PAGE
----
Thomas Downing was an American painter born in Suffolk, Virginia. He was associated with the Washington Color Field Movement, which included artists like Gene Davis, Morris Louis, Kenneth Noland, and Howard Mehring.
Although he initially went to school for English literature, he was an avid museum-visitor and, ultimately, his interests shifted to art. This interest took him to Pratt Institute in Brooklyn, New York, where he studied fine art and was influenced by the New York School painters. He received a grant from the Virginia Museum of Fine Arts to travel to Europe to further study art.
This grant would prove extremely important for Downing, allowing him in 1951 to study and work under the renowned painter Fernand Léger in Paris as one of his studio assistants. Following his time in Europe, he returned to the United States and joined the US Army, and, although never deployed, ended up in Washington, D.C. teaching in a high school. He met the painter Kenneth Noland while enrolled in a course at Catholic University. Noland introduced Downing to the artists forming the Washington Color School Movement during this time.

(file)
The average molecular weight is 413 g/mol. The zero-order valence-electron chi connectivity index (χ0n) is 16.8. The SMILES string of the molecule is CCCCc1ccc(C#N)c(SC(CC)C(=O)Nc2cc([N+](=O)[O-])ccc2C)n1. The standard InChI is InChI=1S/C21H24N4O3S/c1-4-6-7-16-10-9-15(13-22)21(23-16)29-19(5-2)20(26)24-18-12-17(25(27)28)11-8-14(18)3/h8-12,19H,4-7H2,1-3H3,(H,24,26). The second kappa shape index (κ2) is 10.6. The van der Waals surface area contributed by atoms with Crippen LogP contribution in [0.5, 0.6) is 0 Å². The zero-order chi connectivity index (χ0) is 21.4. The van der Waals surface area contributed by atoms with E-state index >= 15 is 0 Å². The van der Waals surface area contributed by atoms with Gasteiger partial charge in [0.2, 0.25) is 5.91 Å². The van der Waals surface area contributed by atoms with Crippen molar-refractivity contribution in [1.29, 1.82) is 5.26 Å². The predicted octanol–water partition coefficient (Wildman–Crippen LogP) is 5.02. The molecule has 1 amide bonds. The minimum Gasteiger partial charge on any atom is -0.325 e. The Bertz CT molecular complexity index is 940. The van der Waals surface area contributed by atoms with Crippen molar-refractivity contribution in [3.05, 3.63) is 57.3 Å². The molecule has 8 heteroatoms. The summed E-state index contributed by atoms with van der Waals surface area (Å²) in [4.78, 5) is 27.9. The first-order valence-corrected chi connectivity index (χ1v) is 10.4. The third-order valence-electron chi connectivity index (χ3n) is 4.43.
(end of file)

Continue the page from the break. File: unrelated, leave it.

He began producing his more well-known works composed of grids and circles of multi-colored dots in the 1960s. In 1964, these works were included in Clement Greenberg’s traveling museum exhibition, Post-Painterly Abstraction. Downing’s work was also included in the Museum of Modern Art’s The Responsive Eye (1965), a revolutionary exhibition curated by William C. Seitz
Downing’s work can be found in the permanent collections of National Gallery of Art, Washington, D.C.; the Phillips Collection, Washington, D.C.; and the Norton Simon Museum, Pasadena, California.
Thomas Downing died in Provincetown, Massachusetts in October of 1985.